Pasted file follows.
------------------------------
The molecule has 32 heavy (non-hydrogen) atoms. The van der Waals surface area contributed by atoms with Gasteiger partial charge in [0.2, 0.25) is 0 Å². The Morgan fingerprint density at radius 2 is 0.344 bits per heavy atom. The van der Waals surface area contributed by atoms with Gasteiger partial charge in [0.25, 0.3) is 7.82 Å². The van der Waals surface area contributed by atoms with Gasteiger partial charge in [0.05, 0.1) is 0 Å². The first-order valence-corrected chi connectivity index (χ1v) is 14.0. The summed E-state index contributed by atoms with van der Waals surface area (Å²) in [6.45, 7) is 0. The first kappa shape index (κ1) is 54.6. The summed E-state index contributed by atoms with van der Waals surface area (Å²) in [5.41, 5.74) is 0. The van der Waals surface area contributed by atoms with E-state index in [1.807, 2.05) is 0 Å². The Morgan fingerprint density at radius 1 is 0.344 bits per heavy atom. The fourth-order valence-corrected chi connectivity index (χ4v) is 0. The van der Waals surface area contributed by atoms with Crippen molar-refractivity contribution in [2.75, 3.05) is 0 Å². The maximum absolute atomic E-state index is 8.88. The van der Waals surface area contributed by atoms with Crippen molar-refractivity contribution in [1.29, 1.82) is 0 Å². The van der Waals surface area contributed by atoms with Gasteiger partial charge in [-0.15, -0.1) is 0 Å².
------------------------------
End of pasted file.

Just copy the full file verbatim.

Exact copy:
The molecule has 32 heavy (non-hydrogen) atoms. The van der Waals surface area contributed by atoms with Gasteiger partial charge in [0.2, 0.25) is 0 Å². The Morgan fingerprint density at radius 2 is 0.344 bits per heavy atom. The van der Waals surface area contributed by atoms with Gasteiger partial charge in [0.25, 0.3) is 7.82 Å². The van der Waals surface area contributed by atoms with Gasteiger partial charge in [0.05, 0.1) is 0 Å². The first-order valence-corrected chi connectivity index (χ1v) is 14.0. The summed E-state index contributed by atoms with van der Waals surface area (Å²) in [6.45, 7) is 0. The first kappa shape index (κ1) is 54.6. The summed E-state index contributed by atoms with van der Waals surface area (Å²) in [5.41, 5.74) is 0. The van der Waals surface area contributed by atoms with E-state index in [1.807, 2.05) is 0 Å². The Morgan fingerprint density at radius 1 is 0.344 bits per heavy atom. The fourth-order valence-corrected chi connectivity index (χ4v) is 0. The van der Waals surface area contributed by atoms with Crippen molar-refractivity contribution in [2.75, 3.05) is 0 Å². The maximum absolute atomic E-state index is 8.88. The van der Waals surface area contributed by atoms with Crippen molar-refractivity contribution in [1.29, 1.82) is 0 Å². The van der Waals surface area contributed by atoms with Gasteiger partial charge in [-0.15, -0.1) is 0 Å².